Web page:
At the time of Jesus, the large city walls encircled an area just under one square mile in size. For perspective, compare the three Google Earth images above depicting a red outline of the old city walls superimposed over three locations of today, the campus of Brigham Young University (BYU), the area between the Lincoln and Washington Memorials in Washington D.C., and a portion of Central Park in New York City.
Figure 3. Comparison of relative size: ancient Jerusalem
with three US locations today.
The city walls encircled two large hills, Mount Moriah (also known as Temple Mount) and Mount Zion, the higher hill to the southwest. These were separated by the Tyropoeon Valley (i.e., “valley of the cheesemakers”) running between them from north to south. Two steep valleys outside the walls, the Hinnom on the west and Kidron on the east, helped create a natural defense for the city. Jerusalem was nearly surrounded by taller hills and mountains around much of its perimeter, including the Mount of Olives directly to the east. The following image, taken from the BYU Jerusalem Center on Mt. Scopus (looking southwest) shows the golden Dome of the Rock situated on the summit of Mount Moriah.
Figure 4. View of the Dome of the Rock from Mt. Scopus.
Note how low the Dome of the Rock sits compared with the hills and mountains encircling most of the city. Psalm 125:2 describes this geographical setting for the Holy City, “As the mountains are round about Jerusalem, so the Lord is round about his people from henceforth even for ever.”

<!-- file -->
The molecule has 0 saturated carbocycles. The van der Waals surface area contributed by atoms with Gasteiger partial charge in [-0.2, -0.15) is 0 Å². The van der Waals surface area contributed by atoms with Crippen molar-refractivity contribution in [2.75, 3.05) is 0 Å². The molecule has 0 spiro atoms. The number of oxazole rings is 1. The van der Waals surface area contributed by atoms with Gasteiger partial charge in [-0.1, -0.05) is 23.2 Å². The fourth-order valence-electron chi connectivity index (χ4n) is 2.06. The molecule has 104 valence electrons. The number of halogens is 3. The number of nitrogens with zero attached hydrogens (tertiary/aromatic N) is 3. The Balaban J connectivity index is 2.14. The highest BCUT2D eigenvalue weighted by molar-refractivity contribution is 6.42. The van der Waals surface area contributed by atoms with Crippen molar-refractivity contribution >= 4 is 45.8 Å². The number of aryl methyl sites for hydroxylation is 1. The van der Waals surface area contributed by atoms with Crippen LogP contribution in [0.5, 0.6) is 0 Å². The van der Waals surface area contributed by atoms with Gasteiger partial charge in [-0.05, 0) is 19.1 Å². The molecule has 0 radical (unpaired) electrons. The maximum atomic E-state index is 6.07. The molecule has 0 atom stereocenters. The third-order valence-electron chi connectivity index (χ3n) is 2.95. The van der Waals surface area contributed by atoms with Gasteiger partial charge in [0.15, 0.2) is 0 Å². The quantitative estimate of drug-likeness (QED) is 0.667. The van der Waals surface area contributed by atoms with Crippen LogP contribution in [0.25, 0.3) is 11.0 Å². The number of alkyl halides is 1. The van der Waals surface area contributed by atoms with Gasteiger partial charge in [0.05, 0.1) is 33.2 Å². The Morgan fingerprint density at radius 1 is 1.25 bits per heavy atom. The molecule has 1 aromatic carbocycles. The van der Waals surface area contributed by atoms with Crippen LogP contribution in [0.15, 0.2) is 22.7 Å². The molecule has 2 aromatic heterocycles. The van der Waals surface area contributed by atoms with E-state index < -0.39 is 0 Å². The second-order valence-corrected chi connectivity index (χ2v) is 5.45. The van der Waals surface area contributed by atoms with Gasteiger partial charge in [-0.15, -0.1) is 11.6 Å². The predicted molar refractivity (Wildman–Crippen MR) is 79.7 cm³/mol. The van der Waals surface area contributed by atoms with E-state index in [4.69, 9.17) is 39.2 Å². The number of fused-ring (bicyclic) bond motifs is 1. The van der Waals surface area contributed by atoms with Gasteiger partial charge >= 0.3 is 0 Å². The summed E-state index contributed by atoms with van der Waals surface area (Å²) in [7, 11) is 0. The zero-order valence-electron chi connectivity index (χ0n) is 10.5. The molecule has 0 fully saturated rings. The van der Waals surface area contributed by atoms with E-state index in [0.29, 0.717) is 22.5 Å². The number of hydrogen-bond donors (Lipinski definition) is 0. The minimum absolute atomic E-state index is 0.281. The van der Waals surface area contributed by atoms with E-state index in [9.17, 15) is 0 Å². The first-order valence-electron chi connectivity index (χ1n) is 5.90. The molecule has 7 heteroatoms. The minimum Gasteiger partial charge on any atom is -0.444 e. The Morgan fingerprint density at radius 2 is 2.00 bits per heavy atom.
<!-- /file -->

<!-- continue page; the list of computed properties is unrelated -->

The main regions of the city mentioned in the New Testament are labeled and discussed as follows:
- Temple Mount
- Kidron Valley and the Mount of Olives
- The Lower City (City of David)
- The Upper City (Mount Zion)
- The northern quarries, gardens, and pools
Figure 5. Significant regions of Jerusalem.
The temple dominated the city. Its trapezoid shape covered over 169,000 square yards (more than twenty-six American football fields). The platform was covered by many structures and courtyards, including the sanctuary of the Holy Place and Holy of Holies, the Royal Stoa (a large portico structure covering the southern end of the platform), and the Antonia Fortress (in the northwest corner of the platform).
This image shows the southwest corner of the temple. The spacious plaza and monumental staircases leading up to the temple were big enough to accommodate the large numbers of pilgrims who would pour into the city during important festivals. The stair treads on the large staircases were built at inconsistent depths, perhaps to require visitors to the Temple Mount to ascend with greater care and reverence. Geographically, this was the center of the city. Markets lined the plaza to the south and the busy street to the west of the temple. The Wailing Wall, or Western Wall, of the temple is located approximately 550 feet (165 meters) to the north of this southwest corner. Today, faithful Jewish worshippers congregate there to offer prayers because that is as close as they can get to the physical location of the ancient Holy of Holies.